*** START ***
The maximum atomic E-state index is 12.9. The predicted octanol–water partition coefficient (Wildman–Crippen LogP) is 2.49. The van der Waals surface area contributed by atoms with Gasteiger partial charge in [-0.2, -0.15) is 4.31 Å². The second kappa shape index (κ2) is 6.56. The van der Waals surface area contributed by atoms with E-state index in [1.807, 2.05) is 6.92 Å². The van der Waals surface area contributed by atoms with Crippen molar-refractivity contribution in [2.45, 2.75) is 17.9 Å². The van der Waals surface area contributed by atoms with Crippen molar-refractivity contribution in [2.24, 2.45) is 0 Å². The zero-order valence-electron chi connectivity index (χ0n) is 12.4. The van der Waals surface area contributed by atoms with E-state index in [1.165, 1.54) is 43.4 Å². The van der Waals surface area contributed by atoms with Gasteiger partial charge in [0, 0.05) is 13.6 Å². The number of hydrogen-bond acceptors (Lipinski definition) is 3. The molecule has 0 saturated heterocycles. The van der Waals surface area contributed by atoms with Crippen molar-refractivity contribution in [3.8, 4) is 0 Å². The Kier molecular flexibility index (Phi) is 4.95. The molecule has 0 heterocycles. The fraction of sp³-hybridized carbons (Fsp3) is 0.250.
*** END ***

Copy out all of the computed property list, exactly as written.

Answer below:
The maximum atomic E-state index is 12.9. The predicted octanol–water partition coefficient (Wildman–Crippen LogP) is 2.49. The van der Waals surface area contributed by atoms with Gasteiger partial charge in [-0.2, -0.15) is 4.31 Å². The second kappa shape index (κ2) is 6.56. The van der Waals surface area contributed by atoms with E-state index in [1.807, 2.05) is 6.92 Å². The van der Waals surface area contributed by atoms with Crippen molar-refractivity contribution in [2.45, 2.75) is 17.9 Å². The van der Waals surface area contributed by atoms with Crippen molar-refractivity contribution in [2.24, 2.45) is 0 Å². The zero-order valence-electron chi connectivity index (χ0n) is 12.4. The van der Waals surface area contributed by atoms with E-state index in [1.165, 1.54) is 43.4 Å². The van der Waals surface area contributed by atoms with Gasteiger partial charge in [0, 0.05) is 13.6 Å². The number of hydrogen-bond acceptors (Lipinski definition) is 3. The molecule has 0 saturated heterocycles. The van der Waals surface area contributed by atoms with Crippen molar-refractivity contribution in [3.8, 4) is 0 Å². The Kier molecular flexibility index (Phi) is 4.95. The molecule has 0 heterocycles. The fraction of sp³-hybridized carbons (Fsp3) is 0.250.